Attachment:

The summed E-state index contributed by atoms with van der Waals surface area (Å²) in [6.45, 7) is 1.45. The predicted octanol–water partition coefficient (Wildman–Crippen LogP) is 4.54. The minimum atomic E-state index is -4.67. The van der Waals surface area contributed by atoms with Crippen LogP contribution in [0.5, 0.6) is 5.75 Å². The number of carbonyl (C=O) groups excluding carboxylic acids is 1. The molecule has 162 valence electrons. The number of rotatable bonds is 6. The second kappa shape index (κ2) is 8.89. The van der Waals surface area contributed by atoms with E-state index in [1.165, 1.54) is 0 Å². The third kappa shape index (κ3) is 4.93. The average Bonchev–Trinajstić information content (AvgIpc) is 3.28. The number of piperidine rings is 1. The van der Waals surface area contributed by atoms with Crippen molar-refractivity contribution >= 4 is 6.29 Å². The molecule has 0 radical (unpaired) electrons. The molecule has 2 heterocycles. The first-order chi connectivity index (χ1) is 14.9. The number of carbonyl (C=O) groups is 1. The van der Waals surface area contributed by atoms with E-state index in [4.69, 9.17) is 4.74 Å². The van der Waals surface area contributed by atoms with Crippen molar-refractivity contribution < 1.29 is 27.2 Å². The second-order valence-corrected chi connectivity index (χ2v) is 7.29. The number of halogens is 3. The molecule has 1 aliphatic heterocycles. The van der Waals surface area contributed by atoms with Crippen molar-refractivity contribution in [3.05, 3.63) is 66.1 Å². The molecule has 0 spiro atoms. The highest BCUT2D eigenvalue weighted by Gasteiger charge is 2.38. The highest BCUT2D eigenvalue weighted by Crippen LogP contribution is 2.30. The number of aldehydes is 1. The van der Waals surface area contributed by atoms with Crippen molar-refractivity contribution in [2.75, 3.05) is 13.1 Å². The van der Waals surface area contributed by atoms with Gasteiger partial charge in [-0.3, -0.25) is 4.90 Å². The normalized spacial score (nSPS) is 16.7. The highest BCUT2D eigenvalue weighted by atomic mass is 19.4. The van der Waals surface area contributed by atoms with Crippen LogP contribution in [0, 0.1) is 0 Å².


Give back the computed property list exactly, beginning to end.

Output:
The summed E-state index contributed by atoms with van der Waals surface area (Å²) in [6.45, 7) is 1.45. The predicted octanol–water partition coefficient (Wildman–Crippen LogP) is 4.54. The minimum atomic E-state index is -4.67. The van der Waals surface area contributed by atoms with Crippen LogP contribution in [0.5, 0.6) is 5.75 Å². The number of carbonyl (C=O) groups excluding carboxylic acids is 1. The molecule has 162 valence electrons. The number of rotatable bonds is 6. The second kappa shape index (κ2) is 8.89. The van der Waals surface area contributed by atoms with E-state index in [1.165, 1.54) is 0 Å². The third kappa shape index (κ3) is 4.93. The average Bonchev–Trinajstić information content (AvgIpc) is 3.28. The number of piperidine rings is 1. The van der Waals surface area contributed by atoms with Crippen molar-refractivity contribution >= 4 is 6.29 Å². The molecule has 0 radical (unpaired) electrons. The molecule has 2 heterocycles. The first-order chi connectivity index (χ1) is 14.9. The number of carbonyl (C=O) groups is 1. The van der Waals surface area contributed by atoms with E-state index in [4.69, 9.17) is 4.74 Å². The van der Waals surface area contributed by atoms with Crippen molar-refractivity contribution < 1.29 is 27.2 Å². The second-order valence-corrected chi connectivity index (χ2v) is 7.29. The number of halogens is 3. The molecule has 1 aliphatic heterocycles. The van der Waals surface area contributed by atoms with Crippen molar-refractivity contribution in [3.05, 3.63) is 66.1 Å². The molecule has 0 spiro atoms. The highest BCUT2D eigenvalue weighted by Gasteiger charge is 2.38. The highest BCUT2D eigenvalue weighted by Crippen LogP contribution is 2.30. The number of aldehydes is 1. The van der Waals surface area contributed by atoms with Crippen molar-refractivity contribution in [2.75, 3.05) is 13.1 Å². The van der Waals surface area contributed by atoms with Gasteiger partial charge in [-0.3, -0.25) is 4.90 Å². The normalized spacial score (nSPS) is 16.7. The highest BCUT2D eigenvalue weighted by atomic mass is 19.4. The van der Waals surface area contributed by atoms with Crippen LogP contribution in [0, 0.1) is 0 Å².